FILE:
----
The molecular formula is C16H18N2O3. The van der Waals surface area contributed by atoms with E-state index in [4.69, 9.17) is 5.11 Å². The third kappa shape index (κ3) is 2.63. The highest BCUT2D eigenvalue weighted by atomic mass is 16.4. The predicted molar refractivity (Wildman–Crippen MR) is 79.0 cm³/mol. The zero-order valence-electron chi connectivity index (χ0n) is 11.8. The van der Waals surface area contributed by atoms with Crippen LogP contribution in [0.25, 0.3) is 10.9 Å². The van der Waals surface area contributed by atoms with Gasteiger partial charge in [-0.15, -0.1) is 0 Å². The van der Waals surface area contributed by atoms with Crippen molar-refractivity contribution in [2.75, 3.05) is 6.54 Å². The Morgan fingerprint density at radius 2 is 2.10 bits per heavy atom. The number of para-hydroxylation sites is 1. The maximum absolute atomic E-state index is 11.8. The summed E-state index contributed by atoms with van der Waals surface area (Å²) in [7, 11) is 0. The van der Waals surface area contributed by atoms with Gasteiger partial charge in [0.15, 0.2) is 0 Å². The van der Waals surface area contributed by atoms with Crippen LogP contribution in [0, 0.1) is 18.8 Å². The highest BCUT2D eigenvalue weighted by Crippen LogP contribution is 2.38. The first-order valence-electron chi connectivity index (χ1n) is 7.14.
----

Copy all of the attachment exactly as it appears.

The molecular formula is C16H18N2O3. The van der Waals surface area contributed by atoms with E-state index in [4.69, 9.17) is 5.11 Å². The third kappa shape index (κ3) is 2.63. The highest BCUT2D eigenvalue weighted by atomic mass is 16.4. The predicted molar refractivity (Wildman–Crippen MR) is 79.0 cm³/mol. The zero-order valence-electron chi connectivity index (χ0n) is 11.8. The van der Waals surface area contributed by atoms with Crippen LogP contribution in [0.25, 0.3) is 10.9 Å². The van der Waals surface area contributed by atoms with Gasteiger partial charge in [-0.15, -0.1) is 0 Å². The van der Waals surface area contributed by atoms with Crippen molar-refractivity contribution in [2.75, 3.05) is 6.54 Å². The Morgan fingerprint density at radius 2 is 2.10 bits per heavy atom. The number of para-hydroxylation sites is 1. The maximum absolute atomic E-state index is 11.8. The summed E-state index contributed by atoms with van der Waals surface area (Å²) in [7, 11) is 0. The van der Waals surface area contributed by atoms with Gasteiger partial charge in [0.15, 0.2) is 0 Å². The van der Waals surface area contributed by atoms with Crippen LogP contribution in [0, 0.1) is 18.8 Å². The highest BCUT2D eigenvalue weighted by Crippen LogP contribution is 2.38. The first-order valence-electron chi connectivity index (χ1n) is 7.14.